Supreme Allied Commander Southeast Asia, Admiral Lord Louis Mountbatten, sitting on top of a captured Japanese 75mm gun to address men of the Royal Armoured Corps in Mandalay on 21 March 1945. (Imperial War Museum)
January 1945 - March 1945
The 1945 Conquest of Burma
The Axis powers were then everywhere in retreat. British and American forces were crossing the Rhine, and Soviet armies - over two million strong - had taken Poland and were approaching Berlin from the east. In the Pacific, American Marines had defeated the Japanese at Iwo Jima and begun the firebombing of Tokyo.
Fifteen months earlier, at the Cairo Conference in Egypt, the leaders of the new United Nations, Franklin D. Roosevelt, Winston Churchill, and Chiang Kai-shek, agreed on an overland invasion of Burma, primarily to restore links between India and China. In June 1944, Allied forces decisively defeated the Japanese at the battles of Kohima and Imphal. At the same time, Chinese armies and American special forces attacked the Japanese in northern Burma, taking the strategic airfield at Myitkyina in August, after months of intense fighting, and connecting the new Ledo Road with the old Burma Road from Lashio to Kunming.
Divisions of the British Fourteenth army captured the Shwebo plain in January. The Fourteenth Army was then the largest single fighting force in the world. Comprised of Indians, Africans, Gurkhas, Burmese, British, Canadian, and Australians among others, it totalled over one million men by February 1945.
The Allies then prepared to cross the Irrawaddy. It would be the longest opposed river crossing in all of World War Two. On 14 February 1945, motorized British-Indian battalions including over 100 tanks crossed the Irrawaddy river at Pakkoku-Nyaung-U and then pushed straight to Meiktila. This was a dramatic move that caught the Japanese entirely by surprise.
Japan's Burma Area Army under General Heitarō Kimura (who had lost 55,000 men at Imphal and Kohima) were expecting the main Allied thrust would be further north near Mandalay. In a historic failure of military communications, a Japanese officer on Mount Popa had signaled a desperate warning that 2,000 Allied vehicles were driving towards Meiktila but the Japanese Army HQ assumed this was a mistake and he must have meant 200 vehicles.
On 5 March, Meiktila fell to the 17th Indian Division and the 255th Indian Tank Brigade (part of General Frank Messervy’s 4th Corps of the Fourteenth Army). The Battle of Meiktila was the biggest tank battle in Burmese history. The Japanese launched a fierce counterattack but by late March retreated south.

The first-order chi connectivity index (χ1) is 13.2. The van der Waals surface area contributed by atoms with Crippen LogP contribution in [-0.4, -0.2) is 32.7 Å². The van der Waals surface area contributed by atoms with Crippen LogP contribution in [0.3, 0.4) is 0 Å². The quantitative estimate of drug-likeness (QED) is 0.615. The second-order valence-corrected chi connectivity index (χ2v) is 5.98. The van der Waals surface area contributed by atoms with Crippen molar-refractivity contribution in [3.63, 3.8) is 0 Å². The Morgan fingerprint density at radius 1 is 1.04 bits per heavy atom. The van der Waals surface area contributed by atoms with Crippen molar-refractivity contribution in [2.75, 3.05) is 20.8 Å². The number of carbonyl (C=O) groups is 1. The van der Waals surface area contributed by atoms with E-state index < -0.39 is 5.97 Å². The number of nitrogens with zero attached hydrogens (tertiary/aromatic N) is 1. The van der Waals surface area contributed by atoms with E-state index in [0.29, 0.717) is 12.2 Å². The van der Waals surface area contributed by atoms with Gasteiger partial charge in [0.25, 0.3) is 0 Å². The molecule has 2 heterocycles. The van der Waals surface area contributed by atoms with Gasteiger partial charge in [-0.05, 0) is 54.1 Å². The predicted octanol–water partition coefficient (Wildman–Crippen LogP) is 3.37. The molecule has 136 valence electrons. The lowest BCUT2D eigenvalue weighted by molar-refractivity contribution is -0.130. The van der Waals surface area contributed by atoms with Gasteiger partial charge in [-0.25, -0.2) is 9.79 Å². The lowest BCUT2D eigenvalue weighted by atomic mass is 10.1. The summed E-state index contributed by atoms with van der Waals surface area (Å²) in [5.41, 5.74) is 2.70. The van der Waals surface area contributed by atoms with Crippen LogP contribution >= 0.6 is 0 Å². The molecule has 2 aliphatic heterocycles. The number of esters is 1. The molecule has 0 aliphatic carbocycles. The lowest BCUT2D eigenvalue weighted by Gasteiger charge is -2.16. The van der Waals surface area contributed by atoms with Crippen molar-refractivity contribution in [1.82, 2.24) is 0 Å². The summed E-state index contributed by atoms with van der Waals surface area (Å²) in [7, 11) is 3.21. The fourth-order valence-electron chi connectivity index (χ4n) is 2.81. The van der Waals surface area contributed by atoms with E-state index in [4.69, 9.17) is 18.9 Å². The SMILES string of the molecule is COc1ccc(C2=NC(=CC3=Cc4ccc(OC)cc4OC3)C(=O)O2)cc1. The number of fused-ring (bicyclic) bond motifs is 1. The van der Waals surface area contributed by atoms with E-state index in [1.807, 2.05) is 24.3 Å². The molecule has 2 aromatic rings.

By this time, the Allies had seized Mandalay as well. On 9 March, Gurkhas stormed Mandalay Hill, fighting hand-to-hand over 36 hours against entrenched Japanese positions. The Japanese then attempted a fierce defence of the royal city itself. Over the next ten days, the British Royal Air Force and American Ten Air Force, dropped millions of tonnes of bombs on the old city walls. After intense fighting, the Japanese finally surrendered on 20 March.
Over 30,000 men were killed or wounded (on both sides) in these two battles. The war in Burma was then essentially won. Tens of thousands of Japanese soldiers, weak, injured and often starving, were now making their way on foot towards Thailand. Over the following five weeks, The British Fourteenth Army moved quickly to Rangoon, capturing the capital on 3 May just as the Monsoon rains were beginning. Four days later, Germany surrendered to Allied forces in Europe. Japan surrendered in August.
If the Allies had not captured Meiktila and Mandalay in early 1945, Burma’s post-war history would have been entirely different. Rangoon would have been under Japanese occupation at the time of surrender in August 1945. The British Fourteenth Army would not have accepted any moves by the Burma National Army to switch sides. The leadership of the Burma National Army would almost certainly have been imprisoned, likely hanged for treason. The British may then have tried to impose their post-war plans on Burma (as outlined in the “White Paper” of May 1945) without General Aung San and his colleagues. Exactly what would have happened next is anyone’s guess - possibly a communist-led insurrection that may have been successfully crushed (as in Malaya) or not (as in Vietnam).
"After Mandalay, the last days of the Burma war begin," declares the presenter in this archival news reel of the taking of Mandalay made available online by British Pathé, a rich collection of archival footage that contains numerous news reels of the Burma campaign.